Systemic Risk and the Insurance Industry

Chapter

Abstract

This chapter examines the potential for the US insurance industry to cause systemic risk events that spill over to other segments of the economy. We examine primary indicators that determine whether institutions are systemically risky as well as contributing factors that exacerbate vulnerability to systemic events. Evaluation of systemic risk is based on a detailed financial analysis of the insurance industry, its role in the economy, and the interconnectedness of insurers. The primary conclusion is that the core activities of US insurers do not pose systemic risk. However, life insurers are vulnerable to intra-sector crises; and both life and property-casualty insurers are vulnerable to reinsurance crises arising from counterparty credit risk. Noncore activities such as financial guarantees and derivatives trading may cause systemic risk, and interconnectedness among financial institutions has grown significantly in recent years. To reduce systemic risk from noncore activities, regulators need to continue efforts to strengthen mechanisms for insurance group supervision, particularly for multinational groups.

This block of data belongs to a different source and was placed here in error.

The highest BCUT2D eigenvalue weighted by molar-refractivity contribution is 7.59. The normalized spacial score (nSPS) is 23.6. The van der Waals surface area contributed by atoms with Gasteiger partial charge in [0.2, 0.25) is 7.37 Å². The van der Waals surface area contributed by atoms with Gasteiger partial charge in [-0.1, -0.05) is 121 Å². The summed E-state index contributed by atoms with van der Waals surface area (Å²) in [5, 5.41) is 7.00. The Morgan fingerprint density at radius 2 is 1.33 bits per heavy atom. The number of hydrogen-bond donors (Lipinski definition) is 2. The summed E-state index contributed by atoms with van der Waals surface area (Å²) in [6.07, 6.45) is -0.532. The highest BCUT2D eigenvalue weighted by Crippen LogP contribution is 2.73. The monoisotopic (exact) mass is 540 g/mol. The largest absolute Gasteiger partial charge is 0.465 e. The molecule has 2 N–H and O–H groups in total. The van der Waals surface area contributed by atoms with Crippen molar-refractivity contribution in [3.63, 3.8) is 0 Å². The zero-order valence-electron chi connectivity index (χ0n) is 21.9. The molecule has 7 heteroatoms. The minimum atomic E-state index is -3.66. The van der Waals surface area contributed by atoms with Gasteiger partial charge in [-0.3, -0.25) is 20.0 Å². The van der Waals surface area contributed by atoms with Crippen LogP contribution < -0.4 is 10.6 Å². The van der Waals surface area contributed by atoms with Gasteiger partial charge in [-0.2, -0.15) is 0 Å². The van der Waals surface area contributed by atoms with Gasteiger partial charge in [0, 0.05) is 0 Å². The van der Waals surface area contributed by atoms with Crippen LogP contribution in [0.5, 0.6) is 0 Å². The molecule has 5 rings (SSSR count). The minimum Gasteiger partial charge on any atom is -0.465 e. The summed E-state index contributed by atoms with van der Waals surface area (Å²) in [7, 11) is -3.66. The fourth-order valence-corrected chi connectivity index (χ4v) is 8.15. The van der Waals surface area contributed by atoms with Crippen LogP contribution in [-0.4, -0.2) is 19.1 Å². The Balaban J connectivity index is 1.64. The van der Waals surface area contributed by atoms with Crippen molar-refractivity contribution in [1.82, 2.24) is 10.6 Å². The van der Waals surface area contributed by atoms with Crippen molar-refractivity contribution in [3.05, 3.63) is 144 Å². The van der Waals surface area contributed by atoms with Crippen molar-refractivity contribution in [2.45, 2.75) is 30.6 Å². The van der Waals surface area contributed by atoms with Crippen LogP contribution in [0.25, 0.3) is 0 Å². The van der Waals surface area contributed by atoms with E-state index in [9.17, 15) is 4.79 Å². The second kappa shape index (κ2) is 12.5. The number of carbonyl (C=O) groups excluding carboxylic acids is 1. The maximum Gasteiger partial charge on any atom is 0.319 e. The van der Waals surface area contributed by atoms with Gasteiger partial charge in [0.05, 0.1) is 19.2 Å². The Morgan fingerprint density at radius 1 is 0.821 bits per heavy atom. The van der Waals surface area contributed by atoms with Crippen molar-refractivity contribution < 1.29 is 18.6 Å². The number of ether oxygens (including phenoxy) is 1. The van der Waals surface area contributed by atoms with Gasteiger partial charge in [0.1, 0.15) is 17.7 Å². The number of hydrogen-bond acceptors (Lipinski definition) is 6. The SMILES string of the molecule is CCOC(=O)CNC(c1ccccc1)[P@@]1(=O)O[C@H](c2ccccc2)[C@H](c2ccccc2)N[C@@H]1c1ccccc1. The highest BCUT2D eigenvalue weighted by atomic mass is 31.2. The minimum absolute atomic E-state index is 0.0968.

Keywords

Depression Europe Insurance Coverage Income Expense 

Notes

Acknowledgements

We thank Zhijian Feng and Yanqing Zhang for their excellent and tireless assistance with the data analysis. Any mistakes are solely the responsibility of the authors.

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Copyright information

© Springer Science + Business media, New York 2013

Authors and Affiliations

  1. 1.Department of Risk, Insurance, and Healthcare ManagementTemple UniversityPhiladelphiaUSA

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